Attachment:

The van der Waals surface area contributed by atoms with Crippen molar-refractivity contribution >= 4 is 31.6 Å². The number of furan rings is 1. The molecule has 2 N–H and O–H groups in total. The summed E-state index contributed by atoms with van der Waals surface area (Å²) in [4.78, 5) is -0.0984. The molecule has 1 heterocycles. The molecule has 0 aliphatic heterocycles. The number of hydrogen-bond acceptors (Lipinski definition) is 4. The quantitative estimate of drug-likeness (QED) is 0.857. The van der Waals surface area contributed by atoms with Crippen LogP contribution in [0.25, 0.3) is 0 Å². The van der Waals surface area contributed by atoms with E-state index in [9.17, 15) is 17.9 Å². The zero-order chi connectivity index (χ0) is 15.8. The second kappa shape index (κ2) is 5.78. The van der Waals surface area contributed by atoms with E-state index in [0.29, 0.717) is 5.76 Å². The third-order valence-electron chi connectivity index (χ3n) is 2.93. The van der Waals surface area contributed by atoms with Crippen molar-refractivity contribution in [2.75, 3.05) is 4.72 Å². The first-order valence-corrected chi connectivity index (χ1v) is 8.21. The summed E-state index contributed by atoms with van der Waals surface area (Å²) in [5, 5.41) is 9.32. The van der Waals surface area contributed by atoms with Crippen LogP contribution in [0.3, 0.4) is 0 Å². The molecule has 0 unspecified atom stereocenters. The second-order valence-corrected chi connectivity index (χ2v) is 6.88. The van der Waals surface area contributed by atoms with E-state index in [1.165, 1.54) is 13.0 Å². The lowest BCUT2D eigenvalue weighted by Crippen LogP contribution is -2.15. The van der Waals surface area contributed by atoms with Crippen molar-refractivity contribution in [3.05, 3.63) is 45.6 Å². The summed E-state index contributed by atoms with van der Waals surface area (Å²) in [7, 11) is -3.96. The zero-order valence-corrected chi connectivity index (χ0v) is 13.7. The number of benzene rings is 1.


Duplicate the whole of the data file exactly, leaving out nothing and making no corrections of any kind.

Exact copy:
The van der Waals surface area contributed by atoms with Crippen molar-refractivity contribution >= 4 is 31.6 Å². The number of furan rings is 1. The molecule has 2 N–H and O–H groups in total. The summed E-state index contributed by atoms with van der Waals surface area (Å²) in [4.78, 5) is -0.0984. The molecule has 1 heterocycles. The molecule has 0 aliphatic heterocycles. The number of hydrogen-bond acceptors (Lipinski definition) is 4. The quantitative estimate of drug-likeness (QED) is 0.857. The van der Waals surface area contributed by atoms with Crippen LogP contribution in [0.25, 0.3) is 0 Å². The van der Waals surface area contributed by atoms with E-state index in [9.17, 15) is 17.9 Å². The zero-order chi connectivity index (χ0) is 15.8. The second kappa shape index (κ2) is 5.78. The van der Waals surface area contributed by atoms with E-state index in [0.29, 0.717) is 5.76 Å². The third-order valence-electron chi connectivity index (χ3n) is 2.93. The van der Waals surface area contributed by atoms with Crippen molar-refractivity contribution in [2.75, 3.05) is 4.72 Å². The first-order valence-corrected chi connectivity index (χ1v) is 8.21. The summed E-state index contributed by atoms with van der Waals surface area (Å²) in [5, 5.41) is 9.32. The van der Waals surface area contributed by atoms with Crippen LogP contribution in [0.3, 0.4) is 0 Å². The molecule has 0 unspecified atom stereocenters. The second-order valence-corrected chi connectivity index (χ2v) is 6.88. The van der Waals surface area contributed by atoms with E-state index in [1.165, 1.54) is 13.0 Å². The lowest BCUT2D eigenvalue weighted by Crippen LogP contribution is -2.15. The van der Waals surface area contributed by atoms with Crippen molar-refractivity contribution in [3.05, 3.63) is 45.6 Å². The summed E-state index contributed by atoms with van der Waals surface area (Å²) in [7, 11) is -3.96. The zero-order valence-corrected chi connectivity index (χ0v) is 13.7. The number of benzene rings is 1.